From 2011: Red Shirt pursuers at the mercy of new government

Red shirt pursuers at the mercy of new government
…Wichean Khaokham, a Pheu Thai Party candidate who was elected in Udon Thani province, said yesterday he would attend a meeting of his party today and propose the transfer of Mr Tharit from the DSI.
Mr Wichean was among the red shirt protest leaders whom the DSI prosecuted on lese majeste charges…

This article details all the events that were eventually used to disqualify Yingluck. Chief of these was the effort to remove the chief of police to make way for a Thaksin relative to take over the post (this was to enable a draconian bill to silence the media and freedom of expression).

There are also candid admissions that the police merely “followed the policies of (their) supervisors”–namely, government politicians, either Democrats or the Pheu Thai.

With the Pheu Thai coming to power in 2011, elected MPs who were facing legal action for their roles in the protests of 2010 and for lese majeste began demanding revenge against government officials responsible for bringing charges against them.

The article mentions infamous DSI chief Tharit Pengdit as the main target of Pheu Thai wrath. Tharit also had “followed the policies of his supervisors” by aggressively prosecuting Red Shirts involved in the siege of Bangkok in 2010 while ignoring the actions of the then Democrat government and the military.

The article speculates Tharit’s job was under threat, but what ended up happening was that Tharit switched sides after the Pheu Thai came to power. He then stopped prosecuting Red Shirts and became a tool used by the government in its efforts to create an amnesty bill.

During that time, the timing of DSI charges was used as a threat when Thaksin amnesty measures were being stalled. When the Democrats refused to accede to amnesty, charges was brought against the Democrat leadership in retaliation. Some of these charges included the surprise reopening of old cases, such as issues related to Abhisit’s time as a student in the UK, thought to have been settled long ago. There were also efforts made to pinpoint the military snipers who targeted the remnants of Red Shirt supporters who took refuge in a temple. All of this legal activity was done in a Thai context, announced by Deputy PM Chalerm (who is used to deliver threats because of his bold and threatening manner) under the pretext of “we will find out the truth.”

While the Westerner might interpret this as admirable (“just tell the truth and let the chips fall where they may”), such truth telling without regard for the loss of face it might cause the involved parties (no matter the right or wrong of the matter) is interpreted as a grave threat. Indeed, the threat to focus on army snipers challenged the military to either take action to overthrow the government or back down in its blocking of an amnesty that included Thaksin.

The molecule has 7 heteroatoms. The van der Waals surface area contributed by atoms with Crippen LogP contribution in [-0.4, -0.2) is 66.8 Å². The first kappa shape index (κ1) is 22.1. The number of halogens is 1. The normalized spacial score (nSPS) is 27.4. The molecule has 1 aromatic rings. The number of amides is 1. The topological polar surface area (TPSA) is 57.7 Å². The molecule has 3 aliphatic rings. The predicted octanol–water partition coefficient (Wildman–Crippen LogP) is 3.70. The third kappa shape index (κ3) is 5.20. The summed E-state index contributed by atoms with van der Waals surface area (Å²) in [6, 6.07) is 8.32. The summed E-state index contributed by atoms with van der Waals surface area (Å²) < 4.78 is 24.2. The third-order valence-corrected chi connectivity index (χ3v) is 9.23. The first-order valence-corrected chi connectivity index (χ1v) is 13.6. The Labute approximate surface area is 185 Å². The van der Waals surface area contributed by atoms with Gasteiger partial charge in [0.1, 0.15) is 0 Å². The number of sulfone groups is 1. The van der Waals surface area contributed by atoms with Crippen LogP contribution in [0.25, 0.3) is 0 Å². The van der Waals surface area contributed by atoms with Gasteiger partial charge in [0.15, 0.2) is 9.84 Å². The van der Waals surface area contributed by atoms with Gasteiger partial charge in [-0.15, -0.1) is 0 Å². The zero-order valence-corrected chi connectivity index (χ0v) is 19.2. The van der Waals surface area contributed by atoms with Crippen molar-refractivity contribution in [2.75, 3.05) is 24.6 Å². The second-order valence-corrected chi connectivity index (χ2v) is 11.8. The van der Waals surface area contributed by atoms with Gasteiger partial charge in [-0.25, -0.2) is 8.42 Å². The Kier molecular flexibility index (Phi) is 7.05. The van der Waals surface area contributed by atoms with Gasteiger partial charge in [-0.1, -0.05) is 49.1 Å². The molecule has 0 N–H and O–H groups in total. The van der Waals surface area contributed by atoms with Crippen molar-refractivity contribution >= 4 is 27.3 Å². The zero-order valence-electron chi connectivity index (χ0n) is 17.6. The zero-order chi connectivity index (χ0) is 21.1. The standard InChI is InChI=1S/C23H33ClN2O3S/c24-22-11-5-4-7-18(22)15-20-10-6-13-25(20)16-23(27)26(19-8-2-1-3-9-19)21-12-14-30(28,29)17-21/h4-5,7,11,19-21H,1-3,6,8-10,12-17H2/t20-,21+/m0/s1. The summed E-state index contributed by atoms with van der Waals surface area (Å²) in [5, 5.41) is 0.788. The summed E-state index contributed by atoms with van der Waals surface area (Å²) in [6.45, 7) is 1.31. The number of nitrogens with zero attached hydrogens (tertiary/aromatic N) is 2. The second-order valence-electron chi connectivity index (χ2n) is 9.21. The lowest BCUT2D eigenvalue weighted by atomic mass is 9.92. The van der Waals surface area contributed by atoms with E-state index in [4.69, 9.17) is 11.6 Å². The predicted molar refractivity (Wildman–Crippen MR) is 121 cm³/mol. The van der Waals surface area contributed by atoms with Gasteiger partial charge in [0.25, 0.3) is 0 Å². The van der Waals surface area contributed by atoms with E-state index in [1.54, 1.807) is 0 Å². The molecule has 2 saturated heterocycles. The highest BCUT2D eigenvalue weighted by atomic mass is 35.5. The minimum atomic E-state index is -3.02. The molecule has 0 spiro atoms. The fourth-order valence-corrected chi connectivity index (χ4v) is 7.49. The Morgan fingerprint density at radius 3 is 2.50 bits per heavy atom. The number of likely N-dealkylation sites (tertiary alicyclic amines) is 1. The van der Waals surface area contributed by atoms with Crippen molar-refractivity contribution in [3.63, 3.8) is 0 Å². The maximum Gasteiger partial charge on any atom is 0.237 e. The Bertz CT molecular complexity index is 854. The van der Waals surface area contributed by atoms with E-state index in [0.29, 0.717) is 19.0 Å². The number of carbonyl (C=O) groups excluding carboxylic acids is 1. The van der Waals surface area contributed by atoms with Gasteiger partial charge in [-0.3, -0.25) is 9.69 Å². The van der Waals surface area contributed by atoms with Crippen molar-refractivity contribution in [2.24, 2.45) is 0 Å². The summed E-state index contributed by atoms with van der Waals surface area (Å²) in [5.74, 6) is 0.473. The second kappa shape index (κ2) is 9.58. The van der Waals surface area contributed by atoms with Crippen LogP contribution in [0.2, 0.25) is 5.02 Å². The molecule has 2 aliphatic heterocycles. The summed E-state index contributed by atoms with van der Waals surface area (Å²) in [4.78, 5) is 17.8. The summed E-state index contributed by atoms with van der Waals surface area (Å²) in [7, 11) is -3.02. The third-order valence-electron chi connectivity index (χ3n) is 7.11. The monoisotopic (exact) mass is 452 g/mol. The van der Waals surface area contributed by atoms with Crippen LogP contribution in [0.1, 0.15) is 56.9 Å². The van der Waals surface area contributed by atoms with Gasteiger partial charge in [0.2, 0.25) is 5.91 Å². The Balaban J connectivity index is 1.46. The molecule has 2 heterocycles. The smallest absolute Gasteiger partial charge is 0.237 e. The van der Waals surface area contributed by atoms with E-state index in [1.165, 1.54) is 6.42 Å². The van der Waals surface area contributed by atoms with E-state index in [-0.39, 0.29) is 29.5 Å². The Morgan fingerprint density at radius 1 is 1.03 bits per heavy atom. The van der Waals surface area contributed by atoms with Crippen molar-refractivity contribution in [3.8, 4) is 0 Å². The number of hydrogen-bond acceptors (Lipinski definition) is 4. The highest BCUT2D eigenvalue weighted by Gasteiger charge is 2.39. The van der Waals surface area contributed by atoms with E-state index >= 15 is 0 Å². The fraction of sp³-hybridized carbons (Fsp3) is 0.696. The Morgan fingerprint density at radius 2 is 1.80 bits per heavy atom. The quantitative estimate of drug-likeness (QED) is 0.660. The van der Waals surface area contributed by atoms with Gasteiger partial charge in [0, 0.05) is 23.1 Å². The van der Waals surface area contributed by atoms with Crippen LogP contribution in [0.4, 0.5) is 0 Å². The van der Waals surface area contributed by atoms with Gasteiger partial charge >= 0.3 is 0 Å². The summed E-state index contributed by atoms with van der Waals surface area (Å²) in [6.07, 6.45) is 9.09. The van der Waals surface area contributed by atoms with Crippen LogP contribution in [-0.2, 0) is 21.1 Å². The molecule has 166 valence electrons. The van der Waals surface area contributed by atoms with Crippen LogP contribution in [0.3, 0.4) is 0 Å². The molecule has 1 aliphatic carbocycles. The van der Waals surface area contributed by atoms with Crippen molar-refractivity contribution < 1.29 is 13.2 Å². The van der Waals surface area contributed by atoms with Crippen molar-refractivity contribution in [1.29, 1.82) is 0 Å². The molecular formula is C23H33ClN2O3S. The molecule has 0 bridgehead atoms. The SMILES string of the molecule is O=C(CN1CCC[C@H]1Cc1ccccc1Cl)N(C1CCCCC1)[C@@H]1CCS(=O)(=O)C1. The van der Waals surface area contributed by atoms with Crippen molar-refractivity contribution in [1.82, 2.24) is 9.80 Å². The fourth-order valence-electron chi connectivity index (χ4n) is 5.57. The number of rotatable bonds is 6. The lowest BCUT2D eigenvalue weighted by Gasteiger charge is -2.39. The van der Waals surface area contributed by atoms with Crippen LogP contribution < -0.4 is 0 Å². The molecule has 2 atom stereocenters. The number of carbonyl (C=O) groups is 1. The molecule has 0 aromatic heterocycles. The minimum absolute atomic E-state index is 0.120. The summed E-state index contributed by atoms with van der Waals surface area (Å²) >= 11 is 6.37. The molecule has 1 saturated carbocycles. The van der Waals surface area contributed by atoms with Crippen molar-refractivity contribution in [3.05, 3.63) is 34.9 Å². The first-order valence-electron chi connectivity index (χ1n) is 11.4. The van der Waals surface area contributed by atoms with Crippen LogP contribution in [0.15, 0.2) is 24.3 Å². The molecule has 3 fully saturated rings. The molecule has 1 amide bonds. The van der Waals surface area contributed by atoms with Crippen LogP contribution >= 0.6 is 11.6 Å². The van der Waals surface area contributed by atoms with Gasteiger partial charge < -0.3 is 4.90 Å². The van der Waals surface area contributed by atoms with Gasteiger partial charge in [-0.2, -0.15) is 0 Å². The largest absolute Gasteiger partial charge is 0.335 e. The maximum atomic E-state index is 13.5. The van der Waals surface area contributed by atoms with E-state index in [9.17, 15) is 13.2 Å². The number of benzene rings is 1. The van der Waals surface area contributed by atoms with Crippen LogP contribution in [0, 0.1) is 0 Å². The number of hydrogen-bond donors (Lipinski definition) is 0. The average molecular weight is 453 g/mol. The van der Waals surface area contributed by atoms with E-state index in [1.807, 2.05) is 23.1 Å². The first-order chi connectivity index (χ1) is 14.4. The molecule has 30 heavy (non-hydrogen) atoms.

DSI chief Tharit served this plan by bringing charges at key times as well as quickly clearing Pheu Thai figures who became embroiled in legal disputes (Red shirt pursuers at the mercy of new government).

Tharit’s ability to switch sides finally came to an end as the junta put the former DSI chief under investigation in 2015.

More: The Downfall of Tharit the Chameleon

Posted in Analysis, Tharit Pengdit, Today in History | Leave a comment

Thaksin’s time

From Manager, June 20, 2017
Top left, Red Shirt leader Jatuporn: 9 o’clock in the morning… It’s time to set up a mob. [a protest group]
Top right, one of the Red Shirt “men in black”: It’s 7 pm… It’s time to shoot people.
Bottom left, Red Shirt protester: It’s 2 pm… It’s time to burn the city.
Bottom right, military hospital bomber: It’s 5 pm… It’s time to bomb.
Caption: Those people use the same watch brand.

[This cartoon attempts to connect the military hospital bomber to the wider activities of the Red Shirts and thus Thaksin.
The hospital bomber suspect, while being both a Red Shirt and Thaksin supporter, denied he was ordered to carry out his bombings and was acting on his own.]

Posted in Editorial Cartoons - Manager | Leave a comment

More on police buying their promtions

From Naewna, June 17, 2017
Police on the left: I’m telling you that there is no post buying. Whoever says this, we’ll sue them.
The sign on the left: Disclose about the promotion buying and transfering the police
The sign on the right: Anti-corruption agency
Police on the right: What kind is this agency? Is it legally established?
Caption: Police’s state?